Existing Home Sales fall 3.2 percent in october
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WASHINGTON -- U.S. home resales fell in October to their lowest since June due to an inventory shortage and high property prices that have dampened buying power.

The National Association of Realtors said Wednesday that sales of previously owned homes fell 3.2 percent last month to an annual rate of 5.12 million units.

Economists polled by Reuters had expected sales to drop to a 5.13 million unit pace in October.

At the same time, the median price rose 12.8 percent in October from a year ago to $199,500. It was the 11th straight month of double-digit gains, and up from last month.

October's inventory was 2.13 million existing homes for sale, up just 0.9 percent from the year-earlier period, representing five months' supply at the current pace.

The pace of annual sales growth decelerated to 6 percent in October, as tight credit conditions and high borrowing costs are impacting the housing market recovery. Purchases fell in the month in all four regions, with the most dramatic drop seen in the West, where they declined 7.1 percent.

First time buyers remain on the sidelines, representing 28 percent of all home purchases, which is below the historical average.
The rate has fallen below 30 percent for 7 straight months. At the same time, cash purchases remain elevated and account for about 31 percent of home purchases. Investors snapped up 19 percent of the market, similar to the September sales figures.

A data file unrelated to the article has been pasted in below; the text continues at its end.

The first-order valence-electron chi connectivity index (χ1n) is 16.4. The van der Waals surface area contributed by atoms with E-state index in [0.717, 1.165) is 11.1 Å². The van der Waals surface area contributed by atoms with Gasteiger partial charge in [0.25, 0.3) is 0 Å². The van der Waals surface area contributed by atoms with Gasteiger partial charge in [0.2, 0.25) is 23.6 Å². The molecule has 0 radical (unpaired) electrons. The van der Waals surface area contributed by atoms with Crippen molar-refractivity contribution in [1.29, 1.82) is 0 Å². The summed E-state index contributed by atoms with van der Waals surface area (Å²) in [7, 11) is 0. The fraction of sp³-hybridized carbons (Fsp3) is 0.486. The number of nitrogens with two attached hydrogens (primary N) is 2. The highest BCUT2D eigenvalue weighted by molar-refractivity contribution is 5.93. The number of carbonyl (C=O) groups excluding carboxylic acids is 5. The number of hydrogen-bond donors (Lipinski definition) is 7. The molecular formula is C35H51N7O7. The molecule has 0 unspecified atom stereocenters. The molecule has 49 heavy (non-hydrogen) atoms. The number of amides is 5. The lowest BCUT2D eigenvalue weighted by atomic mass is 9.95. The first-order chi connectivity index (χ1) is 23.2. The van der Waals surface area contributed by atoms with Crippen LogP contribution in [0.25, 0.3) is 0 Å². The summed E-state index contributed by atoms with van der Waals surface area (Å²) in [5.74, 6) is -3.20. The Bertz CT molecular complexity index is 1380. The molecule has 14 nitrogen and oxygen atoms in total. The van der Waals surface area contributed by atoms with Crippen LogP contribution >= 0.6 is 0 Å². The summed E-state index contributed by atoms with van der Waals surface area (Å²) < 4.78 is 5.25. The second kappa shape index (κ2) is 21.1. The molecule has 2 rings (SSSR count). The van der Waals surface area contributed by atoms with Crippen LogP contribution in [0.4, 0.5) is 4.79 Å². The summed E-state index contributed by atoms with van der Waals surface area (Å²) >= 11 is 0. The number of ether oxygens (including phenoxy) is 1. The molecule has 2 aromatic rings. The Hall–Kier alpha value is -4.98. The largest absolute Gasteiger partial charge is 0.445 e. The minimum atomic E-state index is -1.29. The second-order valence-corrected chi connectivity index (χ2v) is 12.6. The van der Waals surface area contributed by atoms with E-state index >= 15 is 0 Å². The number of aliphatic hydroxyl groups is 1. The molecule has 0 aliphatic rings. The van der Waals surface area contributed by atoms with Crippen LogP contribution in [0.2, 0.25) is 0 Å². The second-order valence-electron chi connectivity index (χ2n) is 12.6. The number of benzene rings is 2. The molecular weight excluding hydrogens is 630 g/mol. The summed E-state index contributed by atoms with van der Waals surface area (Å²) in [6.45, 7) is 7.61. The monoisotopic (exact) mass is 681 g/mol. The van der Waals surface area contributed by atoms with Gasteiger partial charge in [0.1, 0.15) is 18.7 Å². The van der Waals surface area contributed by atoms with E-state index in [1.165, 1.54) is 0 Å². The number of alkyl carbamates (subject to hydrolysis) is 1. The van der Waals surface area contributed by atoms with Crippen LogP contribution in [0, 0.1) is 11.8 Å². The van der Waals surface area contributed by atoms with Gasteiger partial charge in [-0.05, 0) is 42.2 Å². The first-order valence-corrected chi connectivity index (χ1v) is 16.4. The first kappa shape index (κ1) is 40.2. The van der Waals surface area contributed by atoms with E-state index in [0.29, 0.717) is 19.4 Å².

Sales in coming months are also expected to be hampered by a lack of inventory on the market and a government shutdown that has halted some final property transactions.

The NAR said a combination of high home prices and increased mortgage rates was hurting affordability. The trade group said the rate of newly constructed homes is disappointing and hampering the broader housing market recovery.

U.S. home resales fell in October due to an inventory shortage and high property prices that have dampened buying power and are expected to drag on the recovery.


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jdykbpl45

It is the lack of jobs under Obama and the democrats, stupid.

November 21 2013 at 2:35 AM Report abuse +1 rate up rate down Reply
mac2jr

Existing homes by owner or by foreclosure and short sales?

After one year of attempting to buy a house in the American Southwester states of Nevada and Arizona, I have found the following:

Short Sales are phony sales in that the seller's have no say in what their mortgage banks are doing or for what price the property is to be sold. Both myself and the Sellers' in four of seven instances agreed to the sale and signed Contracts of Sale, only to have the seller's banks take the property off the market, or demand more, just days before the scheduled closings. This is Fraud, but appears to be legal in these two states.

In one instance the property was a Fanny Mae / Freddy Mac property that was assigned to a Realtor for sale and safe keeping, the Realtor neglected the property and finally through stupidity flooded it to the point that mold and mildew destroyed the entire structure, only two weeks from closing..

Another property offed by a bank was offered at one price and after qualifying was raised by over 10%, which resulted in the buyer no longer being qualified.

Another was offered at a price, the buyer, me, agreed to the price, and then the seller pulled the property stating he or they had a better bid.

Each and every one of these properties STILL SIT VACANT months after the fact, thus the sellers (owners) lost out, and the buyer lost out, and the properties are being looted, neglected, and turning to ruins, all because of someone's GREED.... usually a bank's....

November 20 2013 at 11:55 AM Report abuse rate up rate down Reply